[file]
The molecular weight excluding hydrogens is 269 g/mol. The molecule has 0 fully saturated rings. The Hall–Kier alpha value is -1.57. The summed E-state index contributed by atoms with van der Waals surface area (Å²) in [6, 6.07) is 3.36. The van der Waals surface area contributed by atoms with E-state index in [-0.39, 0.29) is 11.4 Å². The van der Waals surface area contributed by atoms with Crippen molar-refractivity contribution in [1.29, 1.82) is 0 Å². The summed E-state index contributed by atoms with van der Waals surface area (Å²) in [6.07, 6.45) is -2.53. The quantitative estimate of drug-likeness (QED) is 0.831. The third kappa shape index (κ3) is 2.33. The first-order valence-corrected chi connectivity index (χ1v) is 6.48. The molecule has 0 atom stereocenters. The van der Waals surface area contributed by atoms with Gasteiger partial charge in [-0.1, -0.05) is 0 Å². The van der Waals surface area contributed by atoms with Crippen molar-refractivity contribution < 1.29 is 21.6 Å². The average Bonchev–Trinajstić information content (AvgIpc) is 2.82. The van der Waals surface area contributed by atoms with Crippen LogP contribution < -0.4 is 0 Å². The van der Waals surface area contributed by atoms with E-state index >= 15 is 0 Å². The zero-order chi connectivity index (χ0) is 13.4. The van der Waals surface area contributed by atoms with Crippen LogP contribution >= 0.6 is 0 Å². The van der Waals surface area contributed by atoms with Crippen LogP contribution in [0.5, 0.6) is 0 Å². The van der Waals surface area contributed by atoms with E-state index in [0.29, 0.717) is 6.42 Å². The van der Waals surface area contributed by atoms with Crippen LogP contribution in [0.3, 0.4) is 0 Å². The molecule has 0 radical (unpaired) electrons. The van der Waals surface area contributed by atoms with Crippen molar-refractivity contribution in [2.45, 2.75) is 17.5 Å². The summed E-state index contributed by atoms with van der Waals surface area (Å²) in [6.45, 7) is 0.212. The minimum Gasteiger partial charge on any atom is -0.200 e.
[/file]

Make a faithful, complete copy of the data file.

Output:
The molecular weight excluding hydrogens is 269 g/mol. The molecule has 0 fully saturated rings. The Hall–Kier alpha value is -1.57. The summed E-state index contributed by atoms with van der Waals surface area (Å²) in [6, 6.07) is 3.36. The van der Waals surface area contributed by atoms with E-state index in [-0.39, 0.29) is 11.4 Å². The van der Waals surface area contributed by atoms with Crippen molar-refractivity contribution in [1.29, 1.82) is 0 Å². The summed E-state index contributed by atoms with van der Waals surface area (Å²) in [6.07, 6.45) is -2.53. The quantitative estimate of drug-likeness (QED) is 0.831. The third kappa shape index (κ3) is 2.33. The first-order valence-corrected chi connectivity index (χ1v) is 6.48. The molecule has 0 atom stereocenters. The van der Waals surface area contributed by atoms with Gasteiger partial charge in [-0.1, -0.05) is 0 Å². The van der Waals surface area contributed by atoms with Crippen molar-refractivity contribution < 1.29 is 21.6 Å². The average Bonchev–Trinajstić information content (AvgIpc) is 2.82. The van der Waals surface area contributed by atoms with Crippen LogP contribution < -0.4 is 0 Å². The van der Waals surface area contributed by atoms with E-state index >= 15 is 0 Å². The zero-order chi connectivity index (χ0) is 13.4. The van der Waals surface area contributed by atoms with Crippen LogP contribution >= 0.6 is 0 Å². The van der Waals surface area contributed by atoms with Crippen LogP contribution in [0.5, 0.6) is 0 Å². The van der Waals surface area contributed by atoms with E-state index in [0.29, 0.717) is 6.42 Å². The van der Waals surface area contributed by atoms with Crippen LogP contribution in [0.3, 0.4) is 0 Å². The molecule has 0 radical (unpaired) electrons. The van der Waals surface area contributed by atoms with Crippen molar-refractivity contribution in [2.45, 2.75) is 17.5 Å². The summed E-state index contributed by atoms with van der Waals surface area (Å²) in [6.45, 7) is 0.212. The minimum Gasteiger partial charge on any atom is -0.200 e.